NEW YORK — The financial losses are starting to pile up as a result of the NHL lockout.
And on Tuesday, the league made that public.
In speaking to reporters after talks finished up for the day between the NHL and the NHLPA, Deputy Commissioner Bill Daly estimated that the league has lost $100 million in revenues from the canceled preseason.
“Today,” he said, “was not overly encouraging.”
And though they can pick up at any time, for the moment, there are no further talks scheduled. That only further increases speculation that regular-season games could be lost, with an announcement sometime this week. The season was slated to begin Oct. 11.
“We are closer by definition (to canceling regular season games),” Daly said. “We are focused on minimizing the damage.”
Tuesday’s bargaining session focused on the definition of hockey-related revenue, and featured NHLPA head Donald Fehr, his brother, Steve, the special counsel to the players’ association, and Winnipeg Jets defenseman Ron Hainsey.
“They have made some incremental moves,” said Donald Fehr, who expects to informally talk with NHL Commissioner Gary Bettman by Wednesday. “It’s clear that the players have made substantial moves towards the owners and the owners have made substantial moves away from the players.”
As there has been throughout the process, there is still a glaring difference in opinion.
“We’re looking for a long-term deal that’s fair to the players, league and fans,” Daly said. “Certainly, we’re trying to be as creative as (we can be).”
Donald Fehr did not dispute Daly’s figure of $100 million, saying “it might be a revenue number.” He did note, though, that it could be a loss without factoring in arena operating costs. Meanwhile, Steve Fehr disputed the notion that no progress had been made.
“I don’t know (that) I would agree with (that) phrase,” he said. “Talks can resume anytime they’re ready.”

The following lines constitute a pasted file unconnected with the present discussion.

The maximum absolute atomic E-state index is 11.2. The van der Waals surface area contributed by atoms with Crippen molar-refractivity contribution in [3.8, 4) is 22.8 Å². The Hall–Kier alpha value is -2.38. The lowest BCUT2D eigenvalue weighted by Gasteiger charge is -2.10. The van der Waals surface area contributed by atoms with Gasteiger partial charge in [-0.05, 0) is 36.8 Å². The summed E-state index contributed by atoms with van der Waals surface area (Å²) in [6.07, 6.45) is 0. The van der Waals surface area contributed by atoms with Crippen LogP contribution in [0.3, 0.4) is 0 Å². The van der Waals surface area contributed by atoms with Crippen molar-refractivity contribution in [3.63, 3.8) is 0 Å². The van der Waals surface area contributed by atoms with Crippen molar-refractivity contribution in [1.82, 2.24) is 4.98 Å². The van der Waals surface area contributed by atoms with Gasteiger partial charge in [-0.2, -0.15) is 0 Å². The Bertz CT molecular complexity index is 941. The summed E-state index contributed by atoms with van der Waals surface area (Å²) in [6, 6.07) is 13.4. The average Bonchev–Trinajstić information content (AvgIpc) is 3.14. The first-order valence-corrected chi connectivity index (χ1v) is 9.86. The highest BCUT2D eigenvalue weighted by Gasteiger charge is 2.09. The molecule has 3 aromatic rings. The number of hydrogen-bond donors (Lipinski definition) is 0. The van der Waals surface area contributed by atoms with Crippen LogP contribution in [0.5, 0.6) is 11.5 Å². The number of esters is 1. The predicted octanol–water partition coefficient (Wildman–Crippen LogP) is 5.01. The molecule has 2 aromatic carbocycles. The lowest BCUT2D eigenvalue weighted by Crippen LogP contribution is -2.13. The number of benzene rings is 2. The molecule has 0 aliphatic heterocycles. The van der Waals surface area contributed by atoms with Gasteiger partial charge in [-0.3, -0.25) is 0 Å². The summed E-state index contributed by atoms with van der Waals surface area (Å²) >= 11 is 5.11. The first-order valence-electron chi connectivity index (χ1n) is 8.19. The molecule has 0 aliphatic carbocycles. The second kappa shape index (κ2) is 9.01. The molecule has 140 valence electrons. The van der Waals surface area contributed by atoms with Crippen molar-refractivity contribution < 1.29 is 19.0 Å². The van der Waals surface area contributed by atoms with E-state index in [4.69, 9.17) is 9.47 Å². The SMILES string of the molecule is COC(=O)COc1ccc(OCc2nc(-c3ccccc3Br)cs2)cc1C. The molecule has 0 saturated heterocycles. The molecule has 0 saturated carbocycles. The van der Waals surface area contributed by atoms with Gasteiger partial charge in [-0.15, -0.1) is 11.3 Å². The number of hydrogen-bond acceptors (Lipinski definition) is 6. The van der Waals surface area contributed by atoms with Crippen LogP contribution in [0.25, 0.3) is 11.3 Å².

Daly, in an email to the Associated Press, said the league has not projected potential damage caused by the cancellation of any regular-season games. Clearly, the hope is that it won’t have to address that matter, but the clock is ticking.
“What we have repeatedly tried to communicate is that we need to hear from them to move this process along,” Daly wrote in the email. “And we do think that’s the only thing that is going to allow us to gain traction. But that doesn’t mean we stop everything we’re doing and simply wait around for a proposal.
“If there is something we feel we can do to move the process forward, I’m sure we won’t hesitate to do it.”
According to Daly, the sides met for close to two hours Tuesday. One aspect that could expedite the negotiations moving forward — perhaps next week — is mediation. And both sides acknowledged that possibility has been broached.
“I’ve had that discussion with Gary, briefly,” Donald Fehr said. “There hasn’t been further discussion. We’re not averse to help.”
In the meantime, media outlets are making plans to keep fans happy during yet another stoppage. On Tuesday, Russia’s Kontinental Hockey League announced it will broadcast games in the United States on ESPN3. It plans to air five games this month on ESPN3, the online streaming service. Wednesday’s game between Dynamo Moscow and Ak Bars Kazan will be the first game televised.
Now in its third week, the lockout has forced many players to head overseas to play on month-to-month contracts. Others who are eligible to play at the lower levels opened training camp last week with American Hockey League affiliates. Still, there are several players who remain in North America, and continue to work out among themselves. On Tuesday in Minnesota, several members of the Wild got together for a skate.
“It is disappointing. The NHLPA is trying pretty hard to get something done. Every offer we make, we’re trying to make it better and better every time and it just seems like they’re getting stubborn and they want to stick to their offer,” Wild forward Pierre-Marc Bouchard said. “So, we’ll see what happens next.”
Bouchard was joined by defenseman Ryan Suter, one of two prized free-agent signees for Minnesota this summer. Suter and forward Zach Parise, who led the New Jersey Devils to the Stanley Cup Finals last season, both agreed to join the Wild on the same day in July.
“Obviously the players, we want to get out there and play, but we also know that something has to be fixed,” Suter said. “We can’t keep going through this every few years to try to come up with something. As players, we want it to be solved right. We want it to be the correct thing for years to come.”
Suter, the top defenseman on the market this year, signed a 13-year deal for $98 million with Minnesota.
“I think people have to think big picture. That’s what the players are doing. We’re thinking future. We don’t want to have to deal with this every four or five years,” he said. “We want this to be fixed for good. I think people have to think big picture when they start to talk about it.
“It’s not just a quick fix.”